Friday 21 October 2016

Halligan's twist on a vision for Ireland is alien to most of us

Published 05/08/2016 | 02:30

Training and Skills Minister John Halligan. Photo: Tom Burke
Training and Skills Minister John Halligan. Photo: Tom Burke

Imagine this if you can: Life in a Hunter S Thompson utopia led by Simon Coveney.

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It would be the definition of an oxymoron, but that's where junior minister John Halligan's head appears to be at.

Thompson's novels, including 'Fear and Loathing in Las Vegas', trawled through a counter-culture where society was defined through the eyes of the individual rather than the collective. It was at the extreme end of the 'American Dream' to say the least.

Mr Halligan's vision for Ireland is not quiet as radical but this is a country just getting over its Catholic Church hang-ups.

He believes in brothels where activities can be monitored by cameras and prostitutes tested for sexually transmitted diseases. This would benefit "lonely men".


On drugs, he told 'Hot Press' magazine that people caught "smoking a bit of hash" shouldn't be brought to court and we should assess whether to decriminalise Class-A drugs like cocaine.

He also openly admitted that he would be prepared to help somebody die by suicide in spite of the existing laws.

The Waterford TD knows "for a fact" that God doesn't exist, but aliens which are far more sophisticated than humans probably do.

And all that doesn't really matter anyway because we'll be gone "in relative time" anyway when the sun explodes and destroys the solar system.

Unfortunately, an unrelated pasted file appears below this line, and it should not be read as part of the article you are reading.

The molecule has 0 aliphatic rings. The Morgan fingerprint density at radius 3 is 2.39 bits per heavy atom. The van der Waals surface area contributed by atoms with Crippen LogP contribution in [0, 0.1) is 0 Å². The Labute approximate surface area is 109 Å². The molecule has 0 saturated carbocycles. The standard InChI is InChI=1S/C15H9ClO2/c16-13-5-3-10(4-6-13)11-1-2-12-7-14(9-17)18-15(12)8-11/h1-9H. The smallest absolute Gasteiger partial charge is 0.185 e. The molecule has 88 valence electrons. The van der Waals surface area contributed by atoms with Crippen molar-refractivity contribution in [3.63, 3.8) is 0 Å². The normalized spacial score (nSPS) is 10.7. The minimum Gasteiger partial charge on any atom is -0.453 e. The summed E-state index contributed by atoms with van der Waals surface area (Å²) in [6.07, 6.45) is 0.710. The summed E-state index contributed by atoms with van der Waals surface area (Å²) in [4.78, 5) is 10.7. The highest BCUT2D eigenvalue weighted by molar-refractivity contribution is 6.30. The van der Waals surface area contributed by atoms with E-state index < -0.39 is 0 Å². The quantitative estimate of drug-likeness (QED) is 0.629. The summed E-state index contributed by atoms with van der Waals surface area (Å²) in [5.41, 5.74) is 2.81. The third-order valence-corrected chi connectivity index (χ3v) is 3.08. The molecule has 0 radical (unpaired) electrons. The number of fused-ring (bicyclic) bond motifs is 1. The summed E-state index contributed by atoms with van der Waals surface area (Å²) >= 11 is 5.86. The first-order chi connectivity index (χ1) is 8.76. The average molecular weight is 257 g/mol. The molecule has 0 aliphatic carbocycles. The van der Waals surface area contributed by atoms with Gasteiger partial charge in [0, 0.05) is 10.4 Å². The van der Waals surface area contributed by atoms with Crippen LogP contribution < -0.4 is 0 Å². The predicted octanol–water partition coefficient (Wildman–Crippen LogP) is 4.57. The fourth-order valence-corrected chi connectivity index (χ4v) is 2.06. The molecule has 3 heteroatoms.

In the really ironic twist this brave new liberal society would be led by the most conservative of Fine Gael leadership contenders, Simon Coveney.

It would be easy to dismiss Mr Halligan's forthright views as 'out there', but remember he is now in a position of actual influence.

So strong is that authority that, along with colleagues Shane Ross and Finian McGrath, he managed to persuade/coerce the Taoiseach into effectively abandoning the principle of collective Cabinet responsibility on Mick Wallace's abortion bill.

Sarah Benson, CEO of Ruhama, an NGO which works with women affected by prostitution, told the Irish Independent that no matter "how well intentioned he may have been, the fact is the evidence isn't there" to back up his claims that a regulated sex industry would protect women.

"The only winner is the buyer and those facilitating it," she said, citing several overseas studies on the issue.

Mr Halligan accepts that successive governments have failed to stop alcohol having an invasive effect on society, so what chance would they have with strong drugs?

And while his argument on assisted suicide is no doubt a heartfelt one, he was elected to make laws, not break them. He has a bill on the issue coming before the Dáil and he should stick with that.

Of course, Mr Halligan has form on this. He previously said he would "jail the bastards", referring to landlords who charge over-inflated prices. After two months reflection he now believes he "probably shouldn't" have said that.

So you have to question if his latest comments are shock politics or a genuine vision for Ireland.

Irish Independent

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